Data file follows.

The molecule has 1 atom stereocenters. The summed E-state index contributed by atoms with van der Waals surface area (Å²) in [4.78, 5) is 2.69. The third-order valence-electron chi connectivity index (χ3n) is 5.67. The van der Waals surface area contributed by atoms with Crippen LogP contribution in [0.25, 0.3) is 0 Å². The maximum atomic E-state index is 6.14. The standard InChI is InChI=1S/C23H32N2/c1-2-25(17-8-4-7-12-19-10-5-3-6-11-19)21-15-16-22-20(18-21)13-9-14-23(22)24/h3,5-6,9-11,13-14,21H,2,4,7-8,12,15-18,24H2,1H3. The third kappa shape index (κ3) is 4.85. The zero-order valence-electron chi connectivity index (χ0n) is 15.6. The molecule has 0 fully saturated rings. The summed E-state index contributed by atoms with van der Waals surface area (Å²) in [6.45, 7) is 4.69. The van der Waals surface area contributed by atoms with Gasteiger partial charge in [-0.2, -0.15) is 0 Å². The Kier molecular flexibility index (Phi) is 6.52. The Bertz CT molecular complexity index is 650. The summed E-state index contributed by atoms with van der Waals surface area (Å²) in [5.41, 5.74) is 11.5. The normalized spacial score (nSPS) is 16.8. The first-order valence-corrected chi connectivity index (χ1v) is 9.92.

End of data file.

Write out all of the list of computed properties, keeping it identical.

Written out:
The molecule has 1 atom stereocenters. The summed E-state index contributed by atoms with van der Waals surface area (Å²) in [4.78, 5) is 2.69. The third-order valence-electron chi connectivity index (χ3n) is 5.67. The van der Waals surface area contributed by atoms with Crippen LogP contribution in [0.25, 0.3) is 0 Å². The maximum atomic E-state index is 6.14. The standard InChI is InChI=1S/C23H32N2/c1-2-25(17-8-4-7-12-19-10-5-3-6-11-19)21-15-16-22-20(18-21)13-9-14-23(22)24/h3,5-6,9-11,13-14,21H,2,4,7-8,12,15-18,24H2,1H3. The third kappa shape index (κ3) is 4.85. The zero-order valence-electron chi connectivity index (χ0n) is 15.6. The molecule has 0 fully saturated rings. The summed E-state index contributed by atoms with van der Waals surface area (Å²) in [6.45, 7) is 4.69. The van der Waals surface area contributed by atoms with Gasteiger partial charge in [-0.2, -0.15) is 0 Å². The Kier molecular flexibility index (Phi) is 6.52. The Bertz CT molecular complexity index is 650. The summed E-state index contributed by atoms with van der Waals surface area (Å²) in [5.41, 5.74) is 11.5. The normalized spacial score (nSPS) is 16.8. The first-order valence-corrected chi connectivity index (χ1v) is 9.92.